“Georgia is blessed with a rich natural heritage of animals and plants. All of these species — even the rattlesnakes — should be allowed to exist,” said Bill Matturro of Protect All Living Species. “Rattlesnakes serve an important role in the food chain by controlling rodent populations and should be respected.”

Friday, April 8, 2011

Georgia Wildlife Officials Criticized for Rattlesnake Roundup Permit

ATLANTA— The Center for Biological Diversity and allies today sent a letter to the Georgia Department of Natural Resources denouncing a state wildlife exhibition permit issued for the Claxton Rattlesnake Roundup held on March 12 in Evans County. In January the groups sent a letter to the agency pointing out that state law requires a permit to display wildlife in public. The law states that the permit can only be issued if the display is solely for educational purposes. The Wildlife Resources Division issued the permit anyway, even though the display of rattlesnakes at the controversial roundups is not solely for educational purposes. Today’s letter urges state wildlife officials not to issue permits for roundups in the future.

“Roundups, which persecute and exploit Georgia’s wildlife, are obviously not solely for educational purposes,” said Tierra Curry, a biologist at the Center, which has opposed rattlesnake roundups in part because they harm eastern diamondback rattlesnakes, a once-common species in the Southeast that in recent years has seen its populations decline.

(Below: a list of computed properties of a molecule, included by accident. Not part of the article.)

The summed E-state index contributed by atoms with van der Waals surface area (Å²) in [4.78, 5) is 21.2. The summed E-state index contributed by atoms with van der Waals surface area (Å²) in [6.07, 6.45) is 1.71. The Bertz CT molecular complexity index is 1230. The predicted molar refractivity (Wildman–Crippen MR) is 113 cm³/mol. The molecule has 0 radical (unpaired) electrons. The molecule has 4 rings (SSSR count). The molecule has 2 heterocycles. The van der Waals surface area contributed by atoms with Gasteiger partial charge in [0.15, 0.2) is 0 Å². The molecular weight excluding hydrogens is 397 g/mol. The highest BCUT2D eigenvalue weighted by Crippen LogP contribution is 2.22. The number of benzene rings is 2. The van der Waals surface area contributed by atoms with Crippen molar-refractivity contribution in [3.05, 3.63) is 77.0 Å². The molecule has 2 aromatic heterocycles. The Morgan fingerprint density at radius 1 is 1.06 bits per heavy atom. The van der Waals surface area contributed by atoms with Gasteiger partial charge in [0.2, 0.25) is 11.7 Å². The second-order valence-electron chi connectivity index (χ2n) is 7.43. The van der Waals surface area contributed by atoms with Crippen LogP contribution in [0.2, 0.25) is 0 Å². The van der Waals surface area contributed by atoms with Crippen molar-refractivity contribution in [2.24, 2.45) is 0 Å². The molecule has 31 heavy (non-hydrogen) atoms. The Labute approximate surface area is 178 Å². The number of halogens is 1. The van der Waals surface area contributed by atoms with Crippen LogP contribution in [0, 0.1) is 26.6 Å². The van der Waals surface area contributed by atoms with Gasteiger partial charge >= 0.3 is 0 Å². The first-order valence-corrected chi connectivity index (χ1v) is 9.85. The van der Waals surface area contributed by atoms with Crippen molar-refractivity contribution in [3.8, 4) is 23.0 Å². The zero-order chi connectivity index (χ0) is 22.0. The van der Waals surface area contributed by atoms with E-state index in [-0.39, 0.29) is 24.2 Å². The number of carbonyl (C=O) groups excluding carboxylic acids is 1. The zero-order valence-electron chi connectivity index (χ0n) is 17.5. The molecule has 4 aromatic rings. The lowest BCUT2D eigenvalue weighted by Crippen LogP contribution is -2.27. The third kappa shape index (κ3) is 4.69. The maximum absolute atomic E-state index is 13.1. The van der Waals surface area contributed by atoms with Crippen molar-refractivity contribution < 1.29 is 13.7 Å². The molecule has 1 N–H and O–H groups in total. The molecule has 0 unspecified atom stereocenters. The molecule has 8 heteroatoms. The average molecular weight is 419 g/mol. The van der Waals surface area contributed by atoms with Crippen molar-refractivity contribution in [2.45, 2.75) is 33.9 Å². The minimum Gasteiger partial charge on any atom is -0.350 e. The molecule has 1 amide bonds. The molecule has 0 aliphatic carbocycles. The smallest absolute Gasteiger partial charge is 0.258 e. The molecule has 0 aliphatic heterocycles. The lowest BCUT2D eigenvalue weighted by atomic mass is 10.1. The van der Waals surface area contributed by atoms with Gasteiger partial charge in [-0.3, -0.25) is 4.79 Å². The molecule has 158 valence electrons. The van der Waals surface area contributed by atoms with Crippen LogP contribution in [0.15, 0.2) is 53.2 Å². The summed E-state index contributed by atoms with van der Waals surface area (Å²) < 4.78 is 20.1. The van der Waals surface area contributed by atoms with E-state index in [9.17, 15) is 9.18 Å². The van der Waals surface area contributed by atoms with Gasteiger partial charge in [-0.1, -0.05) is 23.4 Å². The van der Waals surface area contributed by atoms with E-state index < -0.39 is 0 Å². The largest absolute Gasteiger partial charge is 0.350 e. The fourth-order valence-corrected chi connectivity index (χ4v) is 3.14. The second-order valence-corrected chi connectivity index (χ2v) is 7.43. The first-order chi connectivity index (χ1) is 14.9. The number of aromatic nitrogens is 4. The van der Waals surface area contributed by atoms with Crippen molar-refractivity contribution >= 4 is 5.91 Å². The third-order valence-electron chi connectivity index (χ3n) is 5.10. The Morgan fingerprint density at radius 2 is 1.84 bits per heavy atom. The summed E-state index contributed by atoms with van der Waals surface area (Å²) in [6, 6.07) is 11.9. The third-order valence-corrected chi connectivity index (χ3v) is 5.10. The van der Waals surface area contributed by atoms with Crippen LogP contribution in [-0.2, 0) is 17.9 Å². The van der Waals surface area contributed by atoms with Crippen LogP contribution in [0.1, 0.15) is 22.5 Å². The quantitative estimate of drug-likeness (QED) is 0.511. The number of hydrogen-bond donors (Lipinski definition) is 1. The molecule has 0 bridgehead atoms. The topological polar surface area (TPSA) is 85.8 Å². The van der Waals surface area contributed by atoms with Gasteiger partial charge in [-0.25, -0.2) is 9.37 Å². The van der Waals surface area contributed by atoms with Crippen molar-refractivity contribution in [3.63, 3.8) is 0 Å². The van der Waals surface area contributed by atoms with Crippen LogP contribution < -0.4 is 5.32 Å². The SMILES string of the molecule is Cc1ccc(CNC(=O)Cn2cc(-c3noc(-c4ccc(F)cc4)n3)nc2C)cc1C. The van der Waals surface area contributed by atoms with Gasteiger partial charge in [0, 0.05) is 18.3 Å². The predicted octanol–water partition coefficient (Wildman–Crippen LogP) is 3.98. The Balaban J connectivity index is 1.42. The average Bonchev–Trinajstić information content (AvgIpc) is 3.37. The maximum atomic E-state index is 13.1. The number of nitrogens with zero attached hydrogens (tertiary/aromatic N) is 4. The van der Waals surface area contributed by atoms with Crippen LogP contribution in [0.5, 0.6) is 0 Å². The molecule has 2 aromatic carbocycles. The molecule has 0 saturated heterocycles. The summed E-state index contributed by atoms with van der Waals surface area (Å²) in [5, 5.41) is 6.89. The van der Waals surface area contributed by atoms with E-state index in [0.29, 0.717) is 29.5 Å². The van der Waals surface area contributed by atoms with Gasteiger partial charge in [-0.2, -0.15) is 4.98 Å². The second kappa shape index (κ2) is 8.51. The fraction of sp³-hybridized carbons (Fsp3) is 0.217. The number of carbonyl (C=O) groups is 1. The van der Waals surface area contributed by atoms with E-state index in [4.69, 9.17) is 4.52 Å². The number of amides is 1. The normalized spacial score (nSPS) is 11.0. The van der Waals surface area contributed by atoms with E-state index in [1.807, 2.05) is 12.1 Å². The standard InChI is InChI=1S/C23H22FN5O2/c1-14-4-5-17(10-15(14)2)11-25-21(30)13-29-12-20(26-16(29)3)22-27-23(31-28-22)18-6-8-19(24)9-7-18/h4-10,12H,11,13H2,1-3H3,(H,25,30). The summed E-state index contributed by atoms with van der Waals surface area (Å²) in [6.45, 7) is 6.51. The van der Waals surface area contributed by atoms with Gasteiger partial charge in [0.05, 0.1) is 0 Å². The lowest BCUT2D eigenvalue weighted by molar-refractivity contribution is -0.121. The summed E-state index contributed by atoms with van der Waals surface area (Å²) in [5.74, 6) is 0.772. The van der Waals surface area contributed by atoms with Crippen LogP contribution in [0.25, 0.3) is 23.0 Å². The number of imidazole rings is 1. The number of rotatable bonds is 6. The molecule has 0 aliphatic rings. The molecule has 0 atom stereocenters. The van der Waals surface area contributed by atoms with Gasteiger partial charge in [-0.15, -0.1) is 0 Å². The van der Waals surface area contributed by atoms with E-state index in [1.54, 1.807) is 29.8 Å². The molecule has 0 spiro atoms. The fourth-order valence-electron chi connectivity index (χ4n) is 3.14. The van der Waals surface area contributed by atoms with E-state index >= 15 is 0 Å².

“Rattlesnake roundups” are annual contests where hunters bring in as many snakes as they can catch in a year to be milked for venom, butchered, then sold for meat and skin. Two roundups take place every year in Georgia, one in Whigham in January, the other in Claxton in March. The letter was sent by the Center, One More Generation, the Coastal Plains Institute and Land Conservancy, and Protecting All Living Species.

“The Department of Natural Resources is charged with protecting Georgia’s resources for future generations, not with endorsing the unlimited hunting of one of our state’s rare species,” said Jim Ries, community director at One More Generation, which was founded by two elementary students in Georgia.

“The Georgia legislature never intended for this law to be used to justify the removal of animals from the wild for entertainment purposes. By issuing this permit the agency is contributing to the impending destruction of this species,” said Bill Matturro, founder of Protecting All Living Species, based in south Georgia.

A recently published study shows that rattlesnake roundups have depleted populations of eastern diamondback rattlesnakes in the southeastern United States. This once-common species is being pushed toward extinction by hunting pressure, habitat loss and road mortality. The snake hasn’t been seen in Louisiana since 1980, and is now uncommon throughout its range in Alabama, Florida, Georgia, Mississippi and the Carolinas. In response to dwindling rattlesnake populations, public pressure and environmental concerns, the town of Fitzgerald, Ga., replaced its rattlesnake roundup with a wild chicken festival, which organizers report has been an enormous success.

“All rattlesnake roundups should be replaced with festivals celebrating wildlife and offering educational programs on the importance of saving native species,” said Dr. Bruce Means, author of the recent study and executive director of the Coastal Plains Institute and Land Conservancy.